Canada’s garbage is coming home from the Philippines.
A spokesman for Global Affairs Canada told The Canadian Press on Thursday that Canada made a formal offer earlier this week to have more than six dozen containers of Canadian household trash returned to the Port of Vancouver. The containers arrived in a port near Manila in 2013 and 2014 improperly labelled as plastics for recycling, and have sat in limbo ever since while the two countries disagreed about how they should be disposed of.
The Philippines’ Bureau of Customs found that the containers contained only about one-third plastics that could be recycled. The rest was mostly household garbage and electronic waste, including used adult diapers and kitchen scraps.
The Canadian offer came around the same time as the Philippines ordered its Bureau of Customs to get the containers back on a ship bound for Canada no later than May 15.
“We’ve recently made an offer to quickly repatriate the waste back to Canada for disposal and we await a formal response from the Philippines government,” spokesman Adam Austen said.
The developments move the two countries closer to a solution to the diplomatic dispute that has seen Canada spend nearly six years trying to get the Philippines to deal with the trash there. The Filipino government pushed back, arguing the shipments were a violation of the Basel Convention, an international treaty forbidding developed countries to dump their waste on the developing world.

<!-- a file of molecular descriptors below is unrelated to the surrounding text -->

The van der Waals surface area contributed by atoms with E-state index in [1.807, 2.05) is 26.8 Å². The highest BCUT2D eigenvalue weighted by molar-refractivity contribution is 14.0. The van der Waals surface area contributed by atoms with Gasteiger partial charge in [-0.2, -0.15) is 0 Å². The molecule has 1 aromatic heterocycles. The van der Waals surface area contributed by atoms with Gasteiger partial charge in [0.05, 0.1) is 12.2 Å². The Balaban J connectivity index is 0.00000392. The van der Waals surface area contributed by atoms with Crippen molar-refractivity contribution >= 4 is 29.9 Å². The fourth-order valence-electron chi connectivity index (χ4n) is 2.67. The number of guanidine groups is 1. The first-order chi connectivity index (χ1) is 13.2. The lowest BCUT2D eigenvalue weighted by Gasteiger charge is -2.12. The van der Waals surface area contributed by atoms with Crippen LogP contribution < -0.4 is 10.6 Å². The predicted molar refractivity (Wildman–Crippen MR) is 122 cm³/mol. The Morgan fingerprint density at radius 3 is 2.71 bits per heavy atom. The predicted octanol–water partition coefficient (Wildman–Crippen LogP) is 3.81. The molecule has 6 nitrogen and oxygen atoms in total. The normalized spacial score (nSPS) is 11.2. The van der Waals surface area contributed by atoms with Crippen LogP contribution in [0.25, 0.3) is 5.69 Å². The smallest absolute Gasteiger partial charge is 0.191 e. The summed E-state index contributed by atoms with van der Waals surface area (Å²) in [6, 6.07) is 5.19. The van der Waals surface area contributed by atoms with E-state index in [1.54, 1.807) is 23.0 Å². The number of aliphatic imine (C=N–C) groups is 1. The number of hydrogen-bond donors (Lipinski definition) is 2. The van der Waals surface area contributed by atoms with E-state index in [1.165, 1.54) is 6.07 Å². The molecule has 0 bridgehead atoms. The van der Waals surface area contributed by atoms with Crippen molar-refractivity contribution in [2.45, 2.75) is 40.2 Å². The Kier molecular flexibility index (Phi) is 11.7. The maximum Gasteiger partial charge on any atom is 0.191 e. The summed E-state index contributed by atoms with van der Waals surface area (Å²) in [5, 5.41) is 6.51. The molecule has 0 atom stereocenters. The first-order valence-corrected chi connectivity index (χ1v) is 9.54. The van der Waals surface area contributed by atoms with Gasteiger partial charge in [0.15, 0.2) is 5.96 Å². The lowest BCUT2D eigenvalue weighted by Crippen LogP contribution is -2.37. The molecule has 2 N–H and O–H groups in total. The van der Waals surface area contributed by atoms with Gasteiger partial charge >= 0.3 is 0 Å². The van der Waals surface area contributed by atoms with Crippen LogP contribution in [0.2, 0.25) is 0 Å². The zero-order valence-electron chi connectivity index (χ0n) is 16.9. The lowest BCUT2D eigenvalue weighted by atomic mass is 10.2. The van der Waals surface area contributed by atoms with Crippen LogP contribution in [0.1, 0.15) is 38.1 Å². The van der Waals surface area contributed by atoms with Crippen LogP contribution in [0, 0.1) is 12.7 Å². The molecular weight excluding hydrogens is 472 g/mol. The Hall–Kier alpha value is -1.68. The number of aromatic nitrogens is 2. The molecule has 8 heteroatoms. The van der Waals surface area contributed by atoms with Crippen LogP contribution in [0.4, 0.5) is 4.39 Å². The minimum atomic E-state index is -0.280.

Last month, Filipino President Rodrigo Duterte threatened to declare war on Canada if it didn’t take back its trash and set this week as a deadline for an end to the impasse.
His spokesman later said the threat of war was just a figure of speech to underscore how upset Mr. Duterte is about the matter, but the Philippines did suggest 70 years of bilateral relations with Canada were at risk because of the trash.
Mr. Duterte’s Foreign Secretary Teodoro Locsin is giving him a run for his money on his combativeness, though, saying on Twitter this week that the government will “nail” the Filipino company that imported the trash to begin with.
He said he was going to “reject the suggestion to ship them out in a container of garbage,” however, because “that’s too much pollution.”
On Wednesday, Mr. Locsin said the garbage would leave the Philippines no later than May 15, “no ifs or buts.”
Prime Minister Justin Trudeau has been pushed about the garbage on two visits to the Philippines, in 2015 and 2017. He said the first time that Canada had no legal way to force the Canadian company to deal with the trash, then in 2017 said it was “theoretically” possible for Canada to do something.
But it was another year before a working group was established between Canada and the Philippines to sort out the matter. The central disagreement was over who would pay for the shipments, with Canada arguing it would only take responsibility once the containers were back in Canada. Canada has argued the Filipino importer should cover the return shipping costs.
Mr. Austen did not say what the details of the Canadian offer were, including who will pay for the garbage’s trip back across the Pacific or how much it will cost. Once it’s on Canadian soil, though, Environment and Climate Change Canada will be responsible for ensuring the waste gets disposed of properly.